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EPA fines StarKist for failing to comply with 2018 settlement

The company will pay $84,500 in stipulated penalties for violations at its American Samoa facility

Contact Information: 
Soledad Calvino (

AMERICAN SAMOA – Today, the U.S. Environmental Protection Agency (EPA) announced that StarKist Co. and its subsidiary, Starkist Samoa Co., will be assessed $84,500 in penalties for violating the terms of a 2018 settlement designed to remedy deficiencies at their tuna processing facility in American Samoa to achieve environmental compliance.

“EPA will continue to work closely with StarKist to ensure the needed safety and pollution control upgrades are realized, per our agreement,” said EPA Pacific Southwest Regional Administrator Mike Stoker.  “With our American Samoa EPA partners, we will protect Pago Pago Harbor and the marine environment of American Samoa.”

StarKist violated the 2018 settlement on multiple occasions when it made unauthorized discharges from the facility to Pago Pago Harbor, including one incident where StarKist discharged 80,000 gallons of wastewater to the inner harbor. The company also violated the consent decree terms on 27 days when wastewater was routed around one of the required treatment measures to bypass a step in the wastewater treatment process.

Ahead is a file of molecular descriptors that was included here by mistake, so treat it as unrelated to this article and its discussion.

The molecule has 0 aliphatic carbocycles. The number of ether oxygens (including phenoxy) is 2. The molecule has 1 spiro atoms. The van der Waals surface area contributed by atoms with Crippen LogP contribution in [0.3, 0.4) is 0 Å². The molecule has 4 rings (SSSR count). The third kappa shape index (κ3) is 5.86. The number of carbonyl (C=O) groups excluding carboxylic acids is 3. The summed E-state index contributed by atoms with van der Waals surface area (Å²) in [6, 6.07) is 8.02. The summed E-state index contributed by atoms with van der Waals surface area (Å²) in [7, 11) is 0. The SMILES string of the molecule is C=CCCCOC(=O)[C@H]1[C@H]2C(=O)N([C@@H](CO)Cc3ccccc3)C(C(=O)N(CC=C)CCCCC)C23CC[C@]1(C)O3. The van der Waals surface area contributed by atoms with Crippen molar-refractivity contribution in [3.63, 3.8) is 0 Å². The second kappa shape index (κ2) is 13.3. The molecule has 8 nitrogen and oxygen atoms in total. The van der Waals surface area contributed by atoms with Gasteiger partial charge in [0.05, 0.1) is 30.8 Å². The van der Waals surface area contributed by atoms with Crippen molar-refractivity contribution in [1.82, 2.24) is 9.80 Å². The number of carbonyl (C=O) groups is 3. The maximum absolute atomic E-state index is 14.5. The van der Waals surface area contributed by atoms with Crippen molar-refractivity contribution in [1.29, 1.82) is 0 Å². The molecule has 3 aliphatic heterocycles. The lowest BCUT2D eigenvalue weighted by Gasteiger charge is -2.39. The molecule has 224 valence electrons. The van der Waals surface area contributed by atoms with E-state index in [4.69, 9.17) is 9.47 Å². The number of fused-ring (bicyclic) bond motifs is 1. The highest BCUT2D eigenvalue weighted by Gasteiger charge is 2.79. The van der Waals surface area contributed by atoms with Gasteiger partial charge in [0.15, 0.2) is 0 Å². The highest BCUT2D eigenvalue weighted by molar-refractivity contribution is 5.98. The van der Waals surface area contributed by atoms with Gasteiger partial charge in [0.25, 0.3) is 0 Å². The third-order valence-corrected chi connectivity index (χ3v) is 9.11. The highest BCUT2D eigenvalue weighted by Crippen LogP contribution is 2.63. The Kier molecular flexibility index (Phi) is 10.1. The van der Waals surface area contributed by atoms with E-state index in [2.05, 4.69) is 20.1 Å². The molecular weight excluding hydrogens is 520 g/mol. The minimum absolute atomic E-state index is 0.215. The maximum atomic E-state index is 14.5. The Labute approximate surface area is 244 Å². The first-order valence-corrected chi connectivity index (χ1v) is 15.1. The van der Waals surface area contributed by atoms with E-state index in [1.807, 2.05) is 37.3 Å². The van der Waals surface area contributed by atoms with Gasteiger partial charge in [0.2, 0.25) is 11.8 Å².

Under the 2018 settlement, StarKist paid a $6.5 million penalty to resolve violations of federal environmental laws. The company was also required to make upgrades to reduce water pollution and the risk of releases of hazardous substances. In addition, StarKist agreed to provide American Samoa with $88,000 in emergency equipment for responding to chemical releases.

Starkist Samoa Co. owns and operates the tuna processing facility, located on Route 1 on the Island of Tutuila in American Samoa. Starkist Samoa Co. is a subsidiary of StarKist Co., which is owned by Korean company Dongwon Industries. StarKist Co. is the world’s largest supplier of canned tuna. Its American Samoa facility processes and cans tuna for human consumption and processes fish byproducts into fishmeal and fish oil.

For information on the 2018 settlement, please visit:

For more information on the agreement and on the statutes it covers, please visit:

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